New York Daily Photo Analytics

Tuesday, April 21, 2009

Rear Window

If you are interested in film and New York City, I would highly recommend the Hitchcock classic, Rear Window, starring Jimmy Stewart and Grace Kelly. The film, a virtual shrine to voyeurism, takes place in a Greenwich Village apartment, where Stewart, confined to a wheelchair while recuperating from a broken leg, spies on his neighbor's apartment and observes a series of activities which lead him to believe a murder has been committed. The film is very engaging and we get what feels like an added bonus - plenty of time with Grace Kelly on the screen in charming repartee with Stewart. The film has been highly applauded and a winner of 4 academy awards and numerous other accolades. Many feel that much of the film's appeal is because of its voyeuristic premise. Some go further to say that part of the appeal of film itself owes to its voyeuristic nature and the inherent desire of most people to watch others secretly.

People do like people watching and cities are perfect environments to do so. I recall my surprise at the table arrangements in Parisian cafes where seats for two are joined side by side facing outwards rather than each other. This made so much sense that I was immediately puzzled why this practice was (and still is) virtually nonexistent in New York City.

There's no better place for people watching than New York and with millions of residents, there are large numbers who have long given up concern about who's watching what. Public Displays of Affection (PDA - see here) and all other manner of exhibitionistic behavior abounds and for the voyeur, this city is the Devil's Playground.

The woman in the photo was relaxing on the third floor above Broadway in SoHo, certainly not a place where there is an expectation of privacy. Fire escapes in New York City often function as outdoor terraces and over the years our office has been entertained with various activities there - see Window Washer here.

The scenario is reminiscent of another film, The Time Machine (from 1960) where Rod Taylor, on the start of his many journey's in time, observes a store mannequin and its changing wardrobe. The window and mannequin become icons of stability in a world of changing fashion. In the 19 years I have faced Broadway, the buildings have stayed the same and only the names and faces have changed. With such unabashed displays from a front window facing a major thoroughfare, there's no need for a rear window ...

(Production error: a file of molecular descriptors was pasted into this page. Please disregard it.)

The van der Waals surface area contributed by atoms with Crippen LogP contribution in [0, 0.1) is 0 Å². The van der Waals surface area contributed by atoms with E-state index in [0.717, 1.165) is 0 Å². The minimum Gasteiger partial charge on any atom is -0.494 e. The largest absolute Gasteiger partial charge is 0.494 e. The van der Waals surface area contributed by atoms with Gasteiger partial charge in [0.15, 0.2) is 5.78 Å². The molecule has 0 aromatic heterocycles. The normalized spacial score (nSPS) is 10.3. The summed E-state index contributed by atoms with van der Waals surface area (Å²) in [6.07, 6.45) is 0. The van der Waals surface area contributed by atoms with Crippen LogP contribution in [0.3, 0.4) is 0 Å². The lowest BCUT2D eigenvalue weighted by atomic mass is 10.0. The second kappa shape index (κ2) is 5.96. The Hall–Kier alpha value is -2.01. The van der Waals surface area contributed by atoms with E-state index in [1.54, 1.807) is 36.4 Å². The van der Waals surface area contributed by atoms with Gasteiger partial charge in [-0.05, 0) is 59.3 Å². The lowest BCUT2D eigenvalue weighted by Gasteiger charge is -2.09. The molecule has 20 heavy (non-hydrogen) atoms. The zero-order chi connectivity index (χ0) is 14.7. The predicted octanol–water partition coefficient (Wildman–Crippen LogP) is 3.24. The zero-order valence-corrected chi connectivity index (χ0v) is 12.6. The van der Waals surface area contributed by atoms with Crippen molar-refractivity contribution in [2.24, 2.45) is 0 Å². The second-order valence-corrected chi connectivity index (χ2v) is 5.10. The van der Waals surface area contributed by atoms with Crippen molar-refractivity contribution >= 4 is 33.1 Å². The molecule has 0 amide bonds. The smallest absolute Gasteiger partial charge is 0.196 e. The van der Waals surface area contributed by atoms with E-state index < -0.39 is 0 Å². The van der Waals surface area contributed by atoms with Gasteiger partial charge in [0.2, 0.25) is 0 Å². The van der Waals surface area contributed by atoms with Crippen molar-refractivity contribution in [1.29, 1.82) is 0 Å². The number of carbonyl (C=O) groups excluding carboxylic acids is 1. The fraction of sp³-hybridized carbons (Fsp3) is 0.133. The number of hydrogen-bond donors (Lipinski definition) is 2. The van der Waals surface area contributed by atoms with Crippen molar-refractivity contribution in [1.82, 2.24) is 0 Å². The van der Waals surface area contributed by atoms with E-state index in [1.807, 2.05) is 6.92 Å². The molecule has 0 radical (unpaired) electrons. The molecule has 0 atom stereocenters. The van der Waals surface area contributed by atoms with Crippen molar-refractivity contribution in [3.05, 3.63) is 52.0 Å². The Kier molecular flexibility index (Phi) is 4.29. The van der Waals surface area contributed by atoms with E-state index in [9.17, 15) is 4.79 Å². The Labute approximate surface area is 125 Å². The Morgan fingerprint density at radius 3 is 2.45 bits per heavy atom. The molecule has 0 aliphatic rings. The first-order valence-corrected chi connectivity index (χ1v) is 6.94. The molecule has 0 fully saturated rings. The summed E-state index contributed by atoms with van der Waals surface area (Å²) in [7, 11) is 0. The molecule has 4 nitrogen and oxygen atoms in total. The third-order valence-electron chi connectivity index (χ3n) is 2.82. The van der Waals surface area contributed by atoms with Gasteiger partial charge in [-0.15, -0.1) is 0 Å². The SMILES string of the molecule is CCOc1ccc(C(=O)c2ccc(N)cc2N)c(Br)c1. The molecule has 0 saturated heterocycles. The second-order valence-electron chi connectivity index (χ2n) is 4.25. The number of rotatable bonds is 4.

8 comments:

Hannah said...

This is such a great photo! Reminds me of Carrie's apartment in Sex and the City. It looks nice, but I'm not sure if I wanted to have a "balcony" like that...

Virginia said...

This photo just screams NYC to me. What a great photo. I have enjoyed looking all around it. You're right , we all love to scope out what's going on in other people's lives. I can't wait to get to Paris in May so I can do a lot of it with my camera!!
V

Lily Hydrangea said...

great shot. I am wondering what she is doing. Is that a camera in her hand?

Pierre said...

Excellent pic. I love thso so typical fire escapes. Exactly the apartment of my dreams...

Brian Dubé said...

Hannah, Virginia - thanks.
Lily - I believe she was on the phone.
Pierre - I never liked the looks of fire escapes but they are great as impromptu balconies.

Islipian said...

oh! i love it! (clap clap clap)

bettye <- applauding

james said...

I just discovered your blog and I love it. I've never been to NYC, but now I absolutely must visit. Thank you for your thoughts and your wonderful photos! I'll be following!

Steffe said...

Very New York indeed.